Yamaha YZ250 99.6kg 39.8bhp
While the KTM group shares its chassis technology between its two-stroke and four-stroke platforms on Husqvarna and KTM, the YZ250 is a totally different machine to its four-stroke siblings. It has its own frame and different plastics, while the engine remains the glorious 249cc smoker developed in the 1990s, with the YPVS exhaust powervalve and Mikuni carburettor. The main common parts with the YZ-F is the suspension, in addition to the rideability.
Despite the radical differences in engines and chassis, the YZ250 shares the KYB AOS 48mm forks with the YZ250F, albeit with a rather different set-up. Lesiardo found it was too soft in the initial stages of travel, so stiffened up the compression damping. This improved it but it still packed down in corners. At the rear the KYB was set up well and was planted, even at high speeds.
Motor oil: 0.8 litres.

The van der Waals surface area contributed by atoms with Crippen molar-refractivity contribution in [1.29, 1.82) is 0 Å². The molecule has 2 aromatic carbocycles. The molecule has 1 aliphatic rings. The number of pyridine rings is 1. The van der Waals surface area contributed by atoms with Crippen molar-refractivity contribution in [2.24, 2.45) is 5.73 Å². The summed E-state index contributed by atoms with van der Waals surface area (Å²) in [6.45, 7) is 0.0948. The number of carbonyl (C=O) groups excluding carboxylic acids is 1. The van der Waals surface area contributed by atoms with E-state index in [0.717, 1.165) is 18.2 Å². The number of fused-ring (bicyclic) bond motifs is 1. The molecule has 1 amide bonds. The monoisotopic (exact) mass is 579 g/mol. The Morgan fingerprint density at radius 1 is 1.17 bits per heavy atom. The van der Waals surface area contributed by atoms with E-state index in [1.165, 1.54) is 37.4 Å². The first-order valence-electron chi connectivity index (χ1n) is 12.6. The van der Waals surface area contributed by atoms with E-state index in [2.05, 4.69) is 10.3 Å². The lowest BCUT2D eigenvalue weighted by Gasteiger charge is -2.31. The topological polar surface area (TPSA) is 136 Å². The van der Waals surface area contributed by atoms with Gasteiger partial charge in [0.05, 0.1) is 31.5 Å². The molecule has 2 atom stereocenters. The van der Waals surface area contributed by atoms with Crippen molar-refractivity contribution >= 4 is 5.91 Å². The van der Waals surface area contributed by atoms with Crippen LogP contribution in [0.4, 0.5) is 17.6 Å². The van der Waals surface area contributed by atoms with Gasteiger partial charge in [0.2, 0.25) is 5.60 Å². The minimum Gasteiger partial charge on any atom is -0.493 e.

Oil change: after break-in and then every 5 races or 12.5 hours
Air filter cleaning: after every race
Piston Replacement: every 12.5 hours
Starter motor: N/A
Front: Dunlop Geomax MX52F 80 / 100-21
Rear: Dunlop Geomax MX52 110 / 90-19
What the testers said:
It’ a really nice bike. I had to adjust the suspension, but it was fine in both the chassis and engine. It’s difficult to compare it to the YZ-F as it’s closer to the two Austrian two-stroke 250s. It is very reminiscent of the Husqvarna, with less power. It does have more low-down grunt but doesn’t rev on as far. In the air I found it much better than the other 250s, needing less rider input that the Austrian bikes. It really feels like a four-stroke chassis with a two-stroke engine. Like all 250 smokers, it is not very easy to manage the power which isn’t helped by the clutch which is less than perfect. I loved the rear shock which works well, hugs the ground and has good traction.
If you choose to ride a 250 two-stroke in the MX2 class, you have some advantages. It’s very powerful, pulls you out of the corners and on a mixed terrain train like this, it’s an effective bike. On slippery hard pack you would struggle for traction.
It changes direction well and in the air you can feel it is very light. And of course you have to use the brakes more as there is no real engine braking.
It has a generally less rigid-feeling chassis than the four-stroke, which smooths out the ride a bit. At the start of a race it is a bit more difficult to keep the front end down, but if you are good at it you will holeshot for sure!